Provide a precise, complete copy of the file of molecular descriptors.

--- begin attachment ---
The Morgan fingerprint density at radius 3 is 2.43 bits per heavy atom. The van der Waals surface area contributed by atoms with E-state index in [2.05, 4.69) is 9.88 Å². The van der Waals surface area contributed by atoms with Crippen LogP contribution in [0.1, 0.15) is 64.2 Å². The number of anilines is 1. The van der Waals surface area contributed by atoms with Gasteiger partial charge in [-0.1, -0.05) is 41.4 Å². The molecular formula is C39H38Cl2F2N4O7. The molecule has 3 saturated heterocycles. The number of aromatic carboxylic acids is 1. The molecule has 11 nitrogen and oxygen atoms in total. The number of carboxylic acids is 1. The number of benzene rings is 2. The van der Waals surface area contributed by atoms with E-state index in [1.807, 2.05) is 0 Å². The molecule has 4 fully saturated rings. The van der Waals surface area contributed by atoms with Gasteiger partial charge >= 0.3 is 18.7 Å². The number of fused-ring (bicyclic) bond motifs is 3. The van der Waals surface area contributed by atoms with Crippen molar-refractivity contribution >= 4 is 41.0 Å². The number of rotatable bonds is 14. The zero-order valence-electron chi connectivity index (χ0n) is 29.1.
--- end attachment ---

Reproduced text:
The Morgan fingerprint density at radius 3 is 2.43 bits per heavy atom. The van der Waals surface area contributed by atoms with E-state index in [2.05, 4.69) is 9.88 Å². The van der Waals surface area contributed by atoms with Crippen LogP contribution in [0.1, 0.15) is 64.2 Å². The number of anilines is 1. The van der Waals surface area contributed by atoms with Gasteiger partial charge in [-0.1, -0.05) is 41.4 Å². The molecular formula is C39H38Cl2F2N4O7. The molecule has 3 saturated heterocycles. The number of aromatic carboxylic acids is 1. The molecule has 11 nitrogen and oxygen atoms in total. The number of carboxylic acids is 1. The number of benzene rings is 2. The van der Waals surface area contributed by atoms with E-state index in [1.807, 2.05) is 0 Å². The molecule has 4 fully saturated rings. The van der Waals surface area contributed by atoms with Gasteiger partial charge >= 0.3 is 18.7 Å². The number of fused-ring (bicyclic) bond motifs is 3. The van der Waals surface area contributed by atoms with Crippen molar-refractivity contribution >= 4 is 41.0 Å². The number of rotatable bonds is 14. The zero-order valence-electron chi connectivity index (χ0n) is 29.1.